However, the Arizona right-hander has been more up and down from start to start, which is why Bassitt earns his higher salary. Still, given the inconsistencies of Snell, opting for Gallen is an easy way to differentiate depending on how roster percentages shake out.
New York Mets
The New York Mets check in with a slate-high 5.65 implied total, and it's easy to see why when we take a peek at Justin Dunn's credentials. Dunn is making his first 2022 start, and between his MLB track record and recent minor league results, expectations shouldn't be high for the right-hander.
While Dunn has a respectable 3.94 ERA over 25 career starts, his underlying numbers have left a lot to be desired between a 5.79 SIERA, 20.6% strikeout rate, and 15.5% walk rate. An absurdly low .205 BABIP has done most of the legwork, and per projections on FanGraphs, he's a pitcher who should have an ERA well over 5.00.
This year's Triple-A marks don't inspire any confidence, either. Over seven starts, he's posted a 6.09 xFIP, 17.8% strikeout rate, and 12.4% walk rate.
To top it all off, we're also looking at hitting-friendly winds and temperatures in Citi Field, giving a nice bump to what's usually a venue that benefits pitchers.
The Mets are pretty straightforward to stack, with Pete Alonso ($4,200), Francisco Lindor ($3,900), and Starling Marte ($3,600) leading the way and then the rest of the lineup coming in at mid-to-low salaries. The acquisitions of Dan Vogelbach ($3,000) and Tyler Naquin ($2,900) have added some thump to this lineup, and they're great ways to round out full stacks without breaking the bank.
Toronto Blue Jays
The ball hasn't been flying out of the park as often for Jordan Lyles this season, but there really isn't anything to suggest that he's suddenly an improved pitcher in 2022. We're still talking about a guy with a low strikeout rate and low ground-ball rate, so this feels more like some good luck going his way.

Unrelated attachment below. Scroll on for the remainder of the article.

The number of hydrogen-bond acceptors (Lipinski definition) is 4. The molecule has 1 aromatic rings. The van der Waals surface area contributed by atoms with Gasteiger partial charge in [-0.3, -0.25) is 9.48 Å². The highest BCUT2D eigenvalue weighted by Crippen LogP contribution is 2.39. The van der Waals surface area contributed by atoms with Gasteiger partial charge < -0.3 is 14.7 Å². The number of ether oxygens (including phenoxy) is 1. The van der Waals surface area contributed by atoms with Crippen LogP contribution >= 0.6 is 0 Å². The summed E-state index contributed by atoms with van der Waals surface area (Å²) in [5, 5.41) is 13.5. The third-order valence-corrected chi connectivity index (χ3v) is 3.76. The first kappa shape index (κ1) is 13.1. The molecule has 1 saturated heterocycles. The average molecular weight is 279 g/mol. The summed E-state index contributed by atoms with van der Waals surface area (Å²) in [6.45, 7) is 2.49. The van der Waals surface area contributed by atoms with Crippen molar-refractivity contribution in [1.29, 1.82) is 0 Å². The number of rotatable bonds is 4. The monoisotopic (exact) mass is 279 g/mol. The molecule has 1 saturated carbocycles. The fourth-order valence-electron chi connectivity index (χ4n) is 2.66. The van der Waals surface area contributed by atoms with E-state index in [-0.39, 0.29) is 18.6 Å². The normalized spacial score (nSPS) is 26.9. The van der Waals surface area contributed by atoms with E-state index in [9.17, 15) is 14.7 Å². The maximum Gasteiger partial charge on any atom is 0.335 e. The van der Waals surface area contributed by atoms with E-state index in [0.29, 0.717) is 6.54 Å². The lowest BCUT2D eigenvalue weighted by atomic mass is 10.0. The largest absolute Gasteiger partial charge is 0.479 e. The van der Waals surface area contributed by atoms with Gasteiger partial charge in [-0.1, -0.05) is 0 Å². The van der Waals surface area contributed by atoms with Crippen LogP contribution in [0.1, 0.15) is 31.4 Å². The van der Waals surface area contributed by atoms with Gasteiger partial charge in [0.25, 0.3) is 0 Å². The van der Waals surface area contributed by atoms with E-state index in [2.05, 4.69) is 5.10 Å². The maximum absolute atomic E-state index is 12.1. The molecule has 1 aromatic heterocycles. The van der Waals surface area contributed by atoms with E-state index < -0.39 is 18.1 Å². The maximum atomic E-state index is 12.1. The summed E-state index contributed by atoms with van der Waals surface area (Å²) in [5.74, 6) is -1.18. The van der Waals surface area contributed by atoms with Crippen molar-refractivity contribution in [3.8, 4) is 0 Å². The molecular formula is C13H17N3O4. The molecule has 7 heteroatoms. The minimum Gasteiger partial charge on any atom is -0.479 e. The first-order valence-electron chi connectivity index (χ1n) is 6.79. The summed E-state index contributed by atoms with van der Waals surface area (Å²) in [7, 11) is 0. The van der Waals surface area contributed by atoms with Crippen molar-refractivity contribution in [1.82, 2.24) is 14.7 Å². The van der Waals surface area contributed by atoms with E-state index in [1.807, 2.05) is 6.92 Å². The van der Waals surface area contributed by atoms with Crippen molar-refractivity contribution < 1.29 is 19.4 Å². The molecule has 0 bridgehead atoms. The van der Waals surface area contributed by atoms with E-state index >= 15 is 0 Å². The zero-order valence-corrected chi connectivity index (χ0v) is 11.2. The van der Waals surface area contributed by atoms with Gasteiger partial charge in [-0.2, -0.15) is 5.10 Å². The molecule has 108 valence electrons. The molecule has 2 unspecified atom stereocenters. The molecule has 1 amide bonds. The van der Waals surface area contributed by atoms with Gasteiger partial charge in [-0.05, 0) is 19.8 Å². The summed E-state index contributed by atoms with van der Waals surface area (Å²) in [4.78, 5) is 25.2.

Against right-handed batters, he's put up an 18.7% strikeout rate and 40.9% ground-ball rate, yet he's allowed just 0.67 home runs per nine innings due to a 5.8% homer-to-fly-ball rate. He looks bound for regression, and the Toronto Blue Jays' army of righties could take advantage.
Lourdes Gurriel Jr. ($2,900) has an affordable salary as tonight's projected leadoff man, and Danny Jansen ($3,000) is worth considering, as well. Jansen bats low in the order, but he's posted impressive barrel numbers when healthy.
The Arizona Diamondbacks will likely only see Tyler Beede for a handful of innings at most, but we'll gladly take that to attack someone with a 4.81 SIERA, 13.3% strikeout rate, and 10.1% walk rate. And it's not like Beede will be followed by an imposing group of relievers; the Pirates' bullpen has the worst xFIP (4.32) among active rosters.
The D-backs are an ideal value stack, too. No batter has a salary above $3,300.
Christian Walker ($3,100) leads the team with a .248 ISO, and he's be joined by Ketel Marte ($3,300), Daulton Varsho ($3,300), Josh Rojas ($3,000), and Alek Thomas ($2,700) in the top half of the order, who all have some combination of power and speed upside. Jake McCarthy ($2,200) has performed fairly well since getting called back up last month, and he could bat as high as sixth at a near-minimum salary.